“I could understand why he wanted her,” Reynolds told People magazine about Fisher and Taylor’s affair. “I couldn’t understand why she wanted him.”
All three of Reynolds’ marriages ended in divorce, including her second, to shoe mogul Harry Karl, who gambled away most of the couple’s money. Reynolds documented that interlude in one of her several books, a 1988 autobiography titled “Debbie: My Life.”
When film roles became scarce, Reynolds continued to perform on stage and in nightclubs — in part out of necessity to restore her depleted finances.
Reynolds was honored with the Academy of Motion Pictures Arts and Sciences Humanitarian Award for her work regarding mental health issues, having co-founded a group devoted to it, the Thalians. Earlier that year Reynolds received the Screen Actors Guild’s Life Achievement Award.
Reflecting on her career at the time, she cited “Singin’ in the Rain” as her career highlight, telling the Hollywood Reporter, “It was the era when they would take an unknown girl and make a star of her overnight. I was lucky. God was very good to me.”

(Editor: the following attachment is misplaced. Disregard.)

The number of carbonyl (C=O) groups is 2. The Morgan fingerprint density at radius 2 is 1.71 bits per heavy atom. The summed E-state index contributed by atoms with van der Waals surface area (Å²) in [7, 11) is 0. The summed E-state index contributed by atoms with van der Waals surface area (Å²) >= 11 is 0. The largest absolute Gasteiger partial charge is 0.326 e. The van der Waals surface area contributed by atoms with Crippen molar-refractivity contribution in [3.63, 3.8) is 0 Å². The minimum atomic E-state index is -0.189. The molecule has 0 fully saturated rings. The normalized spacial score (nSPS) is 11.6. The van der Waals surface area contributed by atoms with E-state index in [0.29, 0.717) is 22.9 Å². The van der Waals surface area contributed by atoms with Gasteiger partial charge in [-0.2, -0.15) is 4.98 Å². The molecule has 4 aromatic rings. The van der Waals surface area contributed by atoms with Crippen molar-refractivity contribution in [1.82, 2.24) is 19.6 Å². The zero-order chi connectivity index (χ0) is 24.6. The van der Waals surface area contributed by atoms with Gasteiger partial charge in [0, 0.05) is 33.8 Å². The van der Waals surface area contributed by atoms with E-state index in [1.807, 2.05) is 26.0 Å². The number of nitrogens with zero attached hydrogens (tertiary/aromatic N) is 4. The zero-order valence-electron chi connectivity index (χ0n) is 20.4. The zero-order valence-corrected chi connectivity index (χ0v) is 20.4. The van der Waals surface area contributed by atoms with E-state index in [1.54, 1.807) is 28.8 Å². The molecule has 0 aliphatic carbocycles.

Survivors include her son, Todd, and her granddaughter Billie Lourd, who is also an actress.
Here is a look at the life of actress Debbie Reynolds.
Personal: Birth date: April 1, 1932
Birth place: El Paso, Texas
Birth name: Mary Frances Reynolds
Father: Raymond Francis Reynolds, a railroad carpenter
Mother: Maxene Reynolds
Marriages: Eddie Fisher (September 26, 1955-May 1959, divorced); Harry Karl (November 25, 1960-1973, divorced); Richard Hamlett (May 25, 1984-May 1996, divorced)
Children: with Eddie Fisher: Todd, February 24, 1958; Carrie, October 21, 1956-December 27, 2016
Other Facts: Warner Bros. talent executive William Orr was responsible for changing her first name from Frannie to Debbie.
Has been known to say, “Yes, I’m Princess Leia’s mother” when referring to her daughter, actress and author Carrie Fisher, who played the character in the Star Wars movie universe.
Since the 1950s, she has been involved with The Thalians, a group of entertainment professionals who support mental healthcare issues. She serves as president emeritus.
She is a proud former Girl Scout and has always supported scouting.
Has been nominated for an Academy Award, two Emmy Awards, and a Tony Award.
Timeline: 1948 – At the age of 16, she is crowned Miss Burbank, California. Talent scouts are in the audience, and this exposure leads to a film contract with Warner Bros. Her first movie role is uncredited, in “June Bride.”